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Amsterdam About 1878

Not on display

This view of one of Amsterdam’s many waterways includes two features that increasingly attracted Maris’s interest, and became a motif in his work: the windmills and the draw bridge. Draw bridges were used to span canals, and they could be raised to allow taller vessels to pass along the canal. Maris excelled at presenting ordinary subjects in a powerful way through his energetic application of paint and his dedication to the description of atmosphere. Although Maris’s picture draws heavily on the work of the French Impressionist painters, it is firmly rooted in the Dutch tradition of painting townscapes, which peaked in the seventeenth century with works such as Jan Vermeer’s ‘View of Delft’ (Mauritshuis, The Hague).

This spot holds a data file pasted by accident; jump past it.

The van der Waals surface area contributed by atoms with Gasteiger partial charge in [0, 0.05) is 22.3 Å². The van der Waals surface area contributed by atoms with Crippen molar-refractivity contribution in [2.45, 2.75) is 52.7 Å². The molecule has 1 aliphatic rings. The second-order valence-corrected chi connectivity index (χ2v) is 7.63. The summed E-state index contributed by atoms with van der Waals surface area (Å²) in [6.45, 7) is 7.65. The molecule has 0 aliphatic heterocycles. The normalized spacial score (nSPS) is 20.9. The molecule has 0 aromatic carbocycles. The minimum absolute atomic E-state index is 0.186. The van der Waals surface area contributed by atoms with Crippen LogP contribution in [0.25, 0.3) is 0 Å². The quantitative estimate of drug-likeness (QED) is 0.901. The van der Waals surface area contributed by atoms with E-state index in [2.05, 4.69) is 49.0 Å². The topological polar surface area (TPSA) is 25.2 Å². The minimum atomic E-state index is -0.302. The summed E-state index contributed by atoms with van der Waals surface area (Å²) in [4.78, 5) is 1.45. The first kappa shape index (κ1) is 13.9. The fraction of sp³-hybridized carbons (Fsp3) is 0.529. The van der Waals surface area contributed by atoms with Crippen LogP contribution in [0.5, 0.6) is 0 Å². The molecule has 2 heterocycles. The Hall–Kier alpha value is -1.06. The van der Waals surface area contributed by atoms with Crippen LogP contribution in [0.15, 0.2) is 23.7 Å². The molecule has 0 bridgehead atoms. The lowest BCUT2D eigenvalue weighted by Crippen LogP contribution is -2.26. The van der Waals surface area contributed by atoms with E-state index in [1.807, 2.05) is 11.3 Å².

Glossary Open


An influential style of painting that originated in France in the 1870s with artists such as Claude Monet, Pierre-August Renoir and Alfred Sisley. They were interested in capturing the changing effects of light, frequently exploring this through landscape scenes painted in the open air.


A distinctive element in a work of art or design.

Impressionism, Motif


  • Acc. No. NG 1050
  • Medium Oil on canvas
  • Size 34.30 x 58.40 cm (framed: 62.00 x 86.00 x 9.50 cm)
  • Credit Bequest of Hugh A. Laird 1911